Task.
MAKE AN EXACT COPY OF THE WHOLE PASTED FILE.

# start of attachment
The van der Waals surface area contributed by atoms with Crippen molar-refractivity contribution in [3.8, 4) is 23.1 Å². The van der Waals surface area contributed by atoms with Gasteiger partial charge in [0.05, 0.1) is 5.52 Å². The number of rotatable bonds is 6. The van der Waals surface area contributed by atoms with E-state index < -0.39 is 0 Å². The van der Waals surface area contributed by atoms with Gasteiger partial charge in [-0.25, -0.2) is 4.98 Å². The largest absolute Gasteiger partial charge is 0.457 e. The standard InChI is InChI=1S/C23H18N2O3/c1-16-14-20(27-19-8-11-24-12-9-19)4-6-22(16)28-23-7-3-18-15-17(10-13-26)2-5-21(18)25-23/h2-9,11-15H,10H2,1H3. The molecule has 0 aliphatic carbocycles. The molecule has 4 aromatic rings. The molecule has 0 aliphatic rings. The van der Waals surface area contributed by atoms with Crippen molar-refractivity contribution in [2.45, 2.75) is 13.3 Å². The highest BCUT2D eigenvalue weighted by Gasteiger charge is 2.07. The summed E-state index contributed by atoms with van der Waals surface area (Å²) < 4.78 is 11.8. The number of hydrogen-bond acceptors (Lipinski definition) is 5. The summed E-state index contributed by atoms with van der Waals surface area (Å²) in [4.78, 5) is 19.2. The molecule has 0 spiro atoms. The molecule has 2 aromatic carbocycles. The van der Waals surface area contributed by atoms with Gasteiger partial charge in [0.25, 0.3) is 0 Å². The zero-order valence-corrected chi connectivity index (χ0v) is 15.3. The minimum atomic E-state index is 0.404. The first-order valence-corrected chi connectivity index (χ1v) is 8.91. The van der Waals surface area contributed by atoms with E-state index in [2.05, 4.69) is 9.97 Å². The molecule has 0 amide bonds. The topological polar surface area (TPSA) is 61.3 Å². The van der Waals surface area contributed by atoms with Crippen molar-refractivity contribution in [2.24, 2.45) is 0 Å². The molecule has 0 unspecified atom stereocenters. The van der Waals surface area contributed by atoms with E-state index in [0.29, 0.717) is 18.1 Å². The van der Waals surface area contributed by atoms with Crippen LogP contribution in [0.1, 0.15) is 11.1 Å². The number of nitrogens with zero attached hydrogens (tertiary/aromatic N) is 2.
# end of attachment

The van der Waals surface area contributed by atoms with Crippen molar-refractivity contribution in [3.8, 4) is 23.1 Å². The van der Waals surface area contributed by atoms with Gasteiger partial charge in [0.05, 0.1) is 5.52 Å². The number of rotatable bonds is 6. The van der Waals surface area contributed by atoms with E-state index < -0.39 is 0 Å². The van der Waals surface area contributed by atoms with Gasteiger partial charge in [-0.25, -0.2) is 4.98 Å². The largest absolute Gasteiger partial charge is 0.457 e. The standard InChI is InChI=1S/C23H18N2O3/c1-16-14-20(27-19-8-11-24-12-9-19)4-6-22(16)28-23-7-3-18-15-17(10-13-26)2-5-21(18)25-23/h2-9,11-15H,10H2,1H3. The molecule has 0 aliphatic carbocycles. The molecule has 4 aromatic rings. The molecule has 0 aliphatic rings. The van der Waals surface area contributed by atoms with Crippen molar-refractivity contribution in [2.45, 2.75) is 13.3 Å². The highest BCUT2D eigenvalue weighted by Gasteiger charge is 2.07. The summed E-state index contributed by atoms with van der Waals surface area (Å²) < 4.78 is 11.8. The number of hydrogen-bond acceptors (Lipinski definition) is 5. The summed E-state index contributed by atoms with van der Waals surface area (Å²) in [4.78, 5) is 19.2. The molecule has 0 spiro atoms. The molecule has 2 aromatic carbocycles. The van der Waals surface area contributed by atoms with Gasteiger partial charge in [0.25, 0.3) is 0 Å². The zero-order valence-corrected chi connectivity index (χ0v) is 15.3. The minimum atomic E-state index is 0.404. The first-order valence-corrected chi connectivity index (χ1v) is 8.91. The van der Waals surface area contributed by atoms with E-state index in [2.05, 4.69) is 9.97 Å². The molecule has 0 amide bonds. The topological polar surface area (TPSA) is 61.3 Å². The van der Waals surface area contributed by atoms with Crippen molar-refractivity contribution in [2.24, 2.45) is 0 Å². The molecule has 0 unspecified atom stereocenters. The van der Waals surface area contributed by atoms with E-state index in [0.29, 0.717) is 18.1 Å². The van der Waals surface area contributed by atoms with Crippen LogP contribution in [0.1, 0.15) is 11.1 Å². The number of nitrogens with zero attached hydrogens (tertiary/aromatic N) is 2.